In the first half of 2014, the hottest trend in war strategy games was the Eastern front of World War 2. We had entries from Hunted Cow, Shenandoah Studio, and Slitherine, all within a fairly short span of time. Slitherine’s title, Frontline: Road To Moscow ($2.99), was a slightly more accessible strategy game than their usual fare, and although it lacked the depth that fans of the genre tend to crave, I enjoyed it well enough. The game had a huge variety of units to play with, took terrain conditions into account, and had just enough below the surface to keep me engaged without crushing me. On top of that, the visual designs of the pieces were excellent, the base game included a generous amount of missions, and while it did release in a bit of an Eastern front boom period, the overall scenario was still quite novel for me. In theory, I should be the perfect target for a follow-up.
Yet somehow, Frontline: The Longest Day ($2.99) feels like it’s missing something. The game lets you play through five massive missions based around situations from Operation Overlord, the Allied invasion of Western Europe that kicked off on June 6th, 1944, aka D-Day. That number of missions is less than half of what Road To Moscow offered, but the game makes up for it in the sheer scope of each one. Not one of these missions is going to be something you can just power through idly in a lunch break while chomping at your sandwich. You’re going to have to set aside some time to play The Longest Day, or at least figure out a way to take each mission in digestible chunks over a few play sessions. I think it’s true to the situation, but it’s a bit overwhelming to have things at such a large scale right from the start.
The game on the whole has little consideration for the new player. There’s no tutorial or anything to ease you into things. Instead, you’re tossed right into the Utah Beach landing without much instruction at all beyond identifying points you need to take. Clicking around will bring up some tips about each unit and their particulars, but the whole thing really should have been structured better. It took me a while to remember I could call more units in using my resources. Since the game never stopped to remind me about that, I ended up finding it on my own. To be fair, I should have remembered that from the last game, but I can’t imagine every player picking up The Longest Day will have necessarily played Road To Moscow.
Once you get your bearings, things get a little bit better. The game plays more or less identically to Road To Moscow, so it rides the line between accessibility and complexity fairly well. It leans a bit more towards the latter than most of Slitherine’s games, but speaking as a player who doesn’t live and breathe strategy games, I’m more than satisfied with how deep the game is. You have to consider the terrain, pay attention to how you’re grouping your units to take advantage of friendly support, and try to draw the enemies into unfavorable positions. Each unit has a couple of different special skills, and as in Road To Moscow, there’s quite a large variety to choose from, albeit seemingly less than in the previous game. There are mines to sweep for, bunkers to try to bust into, and all that fun stuff. Even on the lowest difficulty, you can’t just barge your way into situations and hope to come out clean. On the highest of the three settings, you’ll have to play very carefully if you want to win.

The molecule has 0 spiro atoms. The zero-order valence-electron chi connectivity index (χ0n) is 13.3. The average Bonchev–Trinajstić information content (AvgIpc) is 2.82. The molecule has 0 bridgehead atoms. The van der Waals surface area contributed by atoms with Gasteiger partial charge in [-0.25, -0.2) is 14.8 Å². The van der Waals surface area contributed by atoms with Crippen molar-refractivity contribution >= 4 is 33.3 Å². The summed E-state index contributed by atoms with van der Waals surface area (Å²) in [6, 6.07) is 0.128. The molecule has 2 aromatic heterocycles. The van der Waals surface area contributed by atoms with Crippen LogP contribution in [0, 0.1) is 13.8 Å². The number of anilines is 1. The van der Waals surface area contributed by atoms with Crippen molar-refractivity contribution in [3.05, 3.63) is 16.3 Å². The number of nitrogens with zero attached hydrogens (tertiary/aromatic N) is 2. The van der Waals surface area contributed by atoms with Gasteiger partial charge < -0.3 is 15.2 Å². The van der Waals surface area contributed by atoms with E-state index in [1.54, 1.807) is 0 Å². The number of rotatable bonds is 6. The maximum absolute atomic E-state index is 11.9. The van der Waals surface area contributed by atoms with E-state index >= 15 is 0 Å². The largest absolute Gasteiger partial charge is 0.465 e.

I just don’t find the setting as enjoyable as Road To Moscow. Most of The Longest Day involves knocking out entrenched groups of German troops, and they’re generally more than happy to turtle up and make you force them out. Again, this is probably realistic, but it hurts the gameplay variety badly. It’s hard to lure the enemy into traps or things like that. Instead, you’re the mouse, and you need to spring each trap as carefully as possible to avoid losing your tail. That kind of thing is pretty fun here and there, but it’s a situation The Longest Day leans heavily on, and I’d be lying if I told you it didn’t wear me down well before the game was over. With no multiplayer or shorter skirmishes to engage in, there’s nothing to run to when you start feeling the weight of the main campaign.
Some of the same problems Road To Moscow had carry over. If you’re playing on iPhone, things are a bit too tight to reliably poke at, so you’ll sometimes tap the wrong space. Fortunately, the “undo" button I requested in the last game’s review has been implemented here, so the consequences of tapping the wrong point are minimal. The presentation is fairly static once again, approximating a board game with its highly-detailed pieces and general lack of animation. It’s not the most stylish take on things, but it’s at least clean and makes it easy to follow the action when the battlefield inevitably gets cluttered with units. I’m once again uncertain if this Frontline game has the AI chops and depth to satisfy genre veterans, and the game is unusually buggy for a Slitherine product in its current state.
It feels strange to find a game based around such a big, bombastic conflict frequently feel so repetitive, especially given that it’s built on the same framework as a strategy game I really enjoyed. Thanks to that framework, the game does have its moments, but ultimately I feel that Frontline: The Longest Day suffers from contradicting goals. It’s meant to be accessible, which is naturally a selling point for less hardcore players, but having a single player mode that consists of a handful of huge, complicated maps full of entrenched enemies is likely going to chase that crowd away. In trying to place one foot on each side of the line, the game ends up falling into the divide between the two. In a genre that is among the most fiercely competitive on the platform, it’s a fatal mistake.